Epoch-making technology change occurs only occasionally, but when it does there is often a transition phase in which hybrid solutions emerge.
[easy-tweet tweet=”Hybrid cloud can be seen as an intermediate step on the path to full public utility cloud, says @BillMew”]
Hybrid cloud: A stepping stone to public cloud
In a recent Harvard Business Review article entitled “The Prius Approach,” Nathan Furr and Daniel Snow explained how hybrid technologies help companies survive disruption and shape the future. For example when Edison’s light bulb threatened their future, incumbent gas lighting firms borrowed the filament technology from the electric bulb to form a hybrid technology the gas-powered lightbulb, which improved their own efficiency fivefold. This succeeded not only in starving Edison of profits for 12 years (and nearly bankrupting him), but it bought them enough time to prepare a profitable exit into the adjacent heating business. Experts in disruptive innovation point to that kind of move to bolster a doomed technology as the last gasp of a dying industry.
In the same way hybrid electric cars, like the Toyota Prius, will allow auto manufacturers time to develop new skills and capabilities to prepare for the era of all electric cars. And depending on your perspective, hybrid cloud can be seen as an intermediate step on the path to full public utility cloud.
For many industries there is evidence that the transition to full public cloud is accelerating and there are commentators (such as @DavidLinthicum) claiming that the era of private and hybrid cloud is already ending. Such are the economies of scale and efficiency improvements with cloud that the advantages of public cloud are obvious and undeniable – advantages that cannot be sufficiently replicated in private cloud deployments.
Old tech vendors see hybrid as a way of retaining some control while defending and extending the life of their legacy platforms
Hybrid cloud: A rampart for old tech vendors
While many of the old tech vendors are doing their best to expand their cloud business, this is coming at a cost – with supposedly new cloud business more often than not involving cannibalising higher margin business with existing clients, rather than being net new client wins. However, with many enterprise workloads likely to remain on-premises for some time to come, old tech vendors see hybrid as a way of retaining some control while defending and extending the life of their legacy platforms. They hope that hybrid will buy them enough time to catch up and bring new capabilities to the cloud.
Hybrid cloud: A sanctuary for regulated industries
The whole argument for hybrid cloud is that no matter how compelling the public cloud services are, some workloads will need to be hosted in private clouds for the following reasons:
- The need for technical control over one’s compute environment – especially where legacy platforms or architectures would prohibit a move to the cloud.
- Reasons of proximity – some data intensive applications or latency sensitive workloads benefit from having compute power near data sources or big data stores.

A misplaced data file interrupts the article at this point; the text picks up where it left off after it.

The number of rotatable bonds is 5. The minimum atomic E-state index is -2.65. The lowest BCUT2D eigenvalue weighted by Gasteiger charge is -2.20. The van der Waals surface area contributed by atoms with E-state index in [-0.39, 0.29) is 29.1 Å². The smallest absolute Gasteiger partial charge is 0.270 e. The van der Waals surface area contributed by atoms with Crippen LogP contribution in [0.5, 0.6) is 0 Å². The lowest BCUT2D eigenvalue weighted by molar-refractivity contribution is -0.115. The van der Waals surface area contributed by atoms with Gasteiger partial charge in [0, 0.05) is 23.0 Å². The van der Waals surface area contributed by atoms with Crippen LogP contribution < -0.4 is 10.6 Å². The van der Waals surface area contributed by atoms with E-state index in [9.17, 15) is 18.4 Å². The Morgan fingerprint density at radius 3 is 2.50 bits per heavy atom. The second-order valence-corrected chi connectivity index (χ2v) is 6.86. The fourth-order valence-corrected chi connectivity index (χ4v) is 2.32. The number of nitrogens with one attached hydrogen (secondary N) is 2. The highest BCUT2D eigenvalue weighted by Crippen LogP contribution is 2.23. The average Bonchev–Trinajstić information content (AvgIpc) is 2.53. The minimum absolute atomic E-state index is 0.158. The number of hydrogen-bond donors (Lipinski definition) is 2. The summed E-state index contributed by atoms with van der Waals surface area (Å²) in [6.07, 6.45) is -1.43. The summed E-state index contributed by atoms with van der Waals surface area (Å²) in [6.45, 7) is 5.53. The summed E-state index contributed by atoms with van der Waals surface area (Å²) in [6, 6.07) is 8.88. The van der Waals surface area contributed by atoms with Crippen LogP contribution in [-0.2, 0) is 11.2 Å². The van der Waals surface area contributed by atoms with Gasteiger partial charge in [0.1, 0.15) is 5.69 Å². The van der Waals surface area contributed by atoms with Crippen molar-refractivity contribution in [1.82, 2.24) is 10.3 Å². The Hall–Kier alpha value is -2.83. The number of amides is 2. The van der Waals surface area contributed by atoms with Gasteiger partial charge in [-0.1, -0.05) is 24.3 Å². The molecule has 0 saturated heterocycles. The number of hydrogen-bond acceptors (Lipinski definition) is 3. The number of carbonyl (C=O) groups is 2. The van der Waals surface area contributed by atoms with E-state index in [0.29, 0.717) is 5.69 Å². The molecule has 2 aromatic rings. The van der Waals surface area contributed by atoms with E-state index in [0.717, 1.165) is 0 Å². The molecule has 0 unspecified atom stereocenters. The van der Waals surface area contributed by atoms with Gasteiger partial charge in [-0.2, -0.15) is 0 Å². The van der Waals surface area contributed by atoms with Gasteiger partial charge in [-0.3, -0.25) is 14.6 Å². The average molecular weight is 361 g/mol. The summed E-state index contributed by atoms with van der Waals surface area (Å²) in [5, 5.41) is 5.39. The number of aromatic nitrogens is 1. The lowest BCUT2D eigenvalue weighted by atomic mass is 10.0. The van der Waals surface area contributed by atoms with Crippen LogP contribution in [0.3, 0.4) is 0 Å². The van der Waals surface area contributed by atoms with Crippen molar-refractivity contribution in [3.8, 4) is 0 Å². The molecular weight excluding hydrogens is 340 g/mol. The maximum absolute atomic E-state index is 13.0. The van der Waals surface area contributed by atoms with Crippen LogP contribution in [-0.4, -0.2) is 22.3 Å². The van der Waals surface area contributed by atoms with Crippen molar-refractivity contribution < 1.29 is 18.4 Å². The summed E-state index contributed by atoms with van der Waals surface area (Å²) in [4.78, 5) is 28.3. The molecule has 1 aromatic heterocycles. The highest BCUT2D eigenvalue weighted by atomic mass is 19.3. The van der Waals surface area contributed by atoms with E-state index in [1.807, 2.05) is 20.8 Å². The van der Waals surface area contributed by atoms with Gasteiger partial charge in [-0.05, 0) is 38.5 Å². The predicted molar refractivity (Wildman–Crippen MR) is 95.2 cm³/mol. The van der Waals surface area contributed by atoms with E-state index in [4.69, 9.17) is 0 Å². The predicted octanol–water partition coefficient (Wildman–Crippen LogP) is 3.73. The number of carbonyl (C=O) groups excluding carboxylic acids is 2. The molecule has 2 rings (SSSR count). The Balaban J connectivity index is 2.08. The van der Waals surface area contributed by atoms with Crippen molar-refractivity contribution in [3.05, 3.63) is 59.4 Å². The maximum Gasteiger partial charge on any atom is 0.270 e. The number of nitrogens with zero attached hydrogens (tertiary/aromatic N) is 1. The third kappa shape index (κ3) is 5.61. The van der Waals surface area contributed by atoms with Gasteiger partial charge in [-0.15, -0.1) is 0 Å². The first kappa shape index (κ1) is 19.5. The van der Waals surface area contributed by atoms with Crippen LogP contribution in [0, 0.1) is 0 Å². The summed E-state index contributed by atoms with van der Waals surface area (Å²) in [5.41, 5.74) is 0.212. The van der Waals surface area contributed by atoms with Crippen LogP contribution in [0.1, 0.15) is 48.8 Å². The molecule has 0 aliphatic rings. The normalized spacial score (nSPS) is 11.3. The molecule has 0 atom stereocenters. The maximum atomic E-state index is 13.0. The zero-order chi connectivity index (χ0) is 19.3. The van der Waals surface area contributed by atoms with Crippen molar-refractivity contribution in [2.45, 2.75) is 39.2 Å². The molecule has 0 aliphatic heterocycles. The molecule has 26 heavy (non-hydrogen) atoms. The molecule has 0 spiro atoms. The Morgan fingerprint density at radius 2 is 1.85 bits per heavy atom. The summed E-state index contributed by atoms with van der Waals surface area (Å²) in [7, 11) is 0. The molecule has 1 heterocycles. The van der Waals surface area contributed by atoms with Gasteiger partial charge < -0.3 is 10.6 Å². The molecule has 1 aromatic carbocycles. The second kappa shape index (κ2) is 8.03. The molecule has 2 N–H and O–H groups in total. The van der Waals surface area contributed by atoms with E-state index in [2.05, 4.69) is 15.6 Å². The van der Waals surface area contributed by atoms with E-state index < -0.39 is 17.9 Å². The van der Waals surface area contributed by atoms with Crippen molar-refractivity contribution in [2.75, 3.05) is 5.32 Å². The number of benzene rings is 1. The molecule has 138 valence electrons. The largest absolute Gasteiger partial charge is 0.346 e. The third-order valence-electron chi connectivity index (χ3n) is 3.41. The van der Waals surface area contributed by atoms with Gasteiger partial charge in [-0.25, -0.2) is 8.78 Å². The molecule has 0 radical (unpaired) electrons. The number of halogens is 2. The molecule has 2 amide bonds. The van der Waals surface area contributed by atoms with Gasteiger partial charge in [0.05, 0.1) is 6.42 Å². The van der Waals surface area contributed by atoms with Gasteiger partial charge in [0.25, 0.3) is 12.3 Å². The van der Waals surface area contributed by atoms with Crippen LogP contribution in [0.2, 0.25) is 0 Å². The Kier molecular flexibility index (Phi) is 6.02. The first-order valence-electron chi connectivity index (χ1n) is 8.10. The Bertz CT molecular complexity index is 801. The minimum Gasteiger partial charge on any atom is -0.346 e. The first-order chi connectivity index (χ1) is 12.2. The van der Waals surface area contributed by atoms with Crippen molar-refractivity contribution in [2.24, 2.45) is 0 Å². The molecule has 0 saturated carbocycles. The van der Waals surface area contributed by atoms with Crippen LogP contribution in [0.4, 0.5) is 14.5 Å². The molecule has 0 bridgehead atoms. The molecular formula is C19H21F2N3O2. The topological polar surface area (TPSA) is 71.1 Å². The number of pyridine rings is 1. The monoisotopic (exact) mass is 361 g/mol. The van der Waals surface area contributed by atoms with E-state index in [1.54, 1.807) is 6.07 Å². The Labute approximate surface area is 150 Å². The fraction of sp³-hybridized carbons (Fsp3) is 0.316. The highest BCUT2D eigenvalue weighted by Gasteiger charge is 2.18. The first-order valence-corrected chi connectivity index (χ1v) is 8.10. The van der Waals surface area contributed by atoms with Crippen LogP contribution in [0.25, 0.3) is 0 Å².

- Reasons of protection, risk aversion, compliance and regulation – the need for multiple redundant facilities in each local market as well as regulatory accreditation.
While innovative new tools and technologies (such as containers) are already enabling firms to overcome the technical challenges, the main bastion for private cloud in terms of latency, security and regulation remains the financial services sector. Will banks ever adopt public cloud?
Well, public cloud providers, such as Amazon Web Services (AWS), are already working closely with financial regulators to ensure their services are in line with the security requirements. AWS has achieved widely respected certifications such as PCI DSS Level 1, ISO 27001 and ISO 9001, and banks across the world are not only embracing cloud, but are even adopting public cloud.
In the Netherlands banking regulator, De Nederlandsche Bank (DNB), is in favour of public cloud, and Dutch retail bank Robeco Direct is already using Ohpen’s ‘bank in the cloud’ software running on AWS.
So what’s stopping everyone moving to public cloud?
One old expression still holds true: “Why do people rob banks? Because that’s where the money is!”
The fact that the banks remain the main target for hackers and cybercriminals of all kinds means that a heightened level of security is essential. Some time ago banks were described as simply technology companies with a banking licence, because everything they did was already digitised. It might be more accurate to describe them as security companies, because everything they do is based on trust, if their security is compromised and trust is lost, a bank is out of business.
This is not to argue that private environments always have lower latency and higher security then public ones, but whatever level of regulatory certification AWS, Azure and Google obtain, the banks are going to want to be hyper secure.
[easy-tweet tweet=”Whatever level of regulatory certification vendors obtain, the banks are going to want to be hyper secure.”]
After all, while AWS beat all the competition (IBM included) to win the CIA’s business, the CIA doesn’t use the main AWS cloud facilities. Instead it uses an especially secure private cloud provided by Amazon. Should the banks settle for anything less?